Love him or hate him, there was no one else like Tiny Tim in the late 60’s. John Lennon was reportedly a fan, and Tim was a staple on late night television of the time. In 1968 he released his debut album on Reprise- a blend of American popular songs and extreme weirdness that often veers into psychedelia.
God Bless Tiny Tim was promoted as a joke record, but beneath all the camp and novelty there are some stunning gems on this very musical album.
This is an early example of outsider music and Tim did exactly what he wanted here, aided with expert production by Richard Perry. Some moments recall the whimsy of Van Dyke Parks’ debut, or even that of Randy Newman’s first with dense dynamic orchestral arrangements supplementing a full band. Tracks like “Strawberry Tea” and “The Coming-Home Party” and the brilliant version of Irving Berlin’s “Stand Down Here Where You Belong” are completely straightforward pop songs and would have been coveted by any self respecting psych band of the era.
The creepiness of “Daddy Daddy, What is Heaven Like?” is overpowered by Tiny Tim’s sincerity. His knowledge of American musical tradition and dedication to music hall and vaudeville allow these songs to come to life in very satisfying ways. It’s somewhat prophetic that in 1968 Tim was singing “The ice caps are melting…”, and there is a definite vibe that Tim’s not only in on the joke, but is really the one laughing here (which he does hysterically at one point).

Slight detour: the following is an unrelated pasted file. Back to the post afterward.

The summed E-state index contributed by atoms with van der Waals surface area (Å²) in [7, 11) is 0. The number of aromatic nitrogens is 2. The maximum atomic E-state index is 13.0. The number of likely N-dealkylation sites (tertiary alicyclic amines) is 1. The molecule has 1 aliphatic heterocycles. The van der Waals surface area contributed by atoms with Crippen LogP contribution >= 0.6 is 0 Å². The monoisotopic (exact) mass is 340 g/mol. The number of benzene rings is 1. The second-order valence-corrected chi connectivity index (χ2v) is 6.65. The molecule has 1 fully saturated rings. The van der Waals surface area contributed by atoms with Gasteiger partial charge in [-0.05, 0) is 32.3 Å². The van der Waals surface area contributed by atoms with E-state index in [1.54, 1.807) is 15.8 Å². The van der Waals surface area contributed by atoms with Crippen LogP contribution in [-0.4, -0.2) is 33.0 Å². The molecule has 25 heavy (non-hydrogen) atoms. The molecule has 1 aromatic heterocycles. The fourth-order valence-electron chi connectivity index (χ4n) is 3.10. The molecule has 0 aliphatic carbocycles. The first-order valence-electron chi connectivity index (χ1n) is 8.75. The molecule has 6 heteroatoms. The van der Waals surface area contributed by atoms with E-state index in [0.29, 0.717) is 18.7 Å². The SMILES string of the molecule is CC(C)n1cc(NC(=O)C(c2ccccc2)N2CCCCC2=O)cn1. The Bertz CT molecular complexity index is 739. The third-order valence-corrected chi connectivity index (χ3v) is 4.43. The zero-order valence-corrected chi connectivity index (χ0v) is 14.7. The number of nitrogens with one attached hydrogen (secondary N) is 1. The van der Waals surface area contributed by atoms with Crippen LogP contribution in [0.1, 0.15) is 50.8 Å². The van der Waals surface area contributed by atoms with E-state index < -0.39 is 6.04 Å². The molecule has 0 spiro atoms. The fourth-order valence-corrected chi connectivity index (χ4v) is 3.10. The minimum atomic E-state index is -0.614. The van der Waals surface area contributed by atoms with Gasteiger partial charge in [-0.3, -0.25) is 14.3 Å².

The between-song narration occasionally stifles the flow, but it gives us a little glimpse into Tiny Tim’s mindset- his intentions were clearly to open himself up to the world and put on a show; his tastes, interests, showmanship, and quirky personality are all clearly present here. It’s the perfect production and it’s Tiny Tim’s consistently entertaining performances that really elevate this record above mere musical comedy status.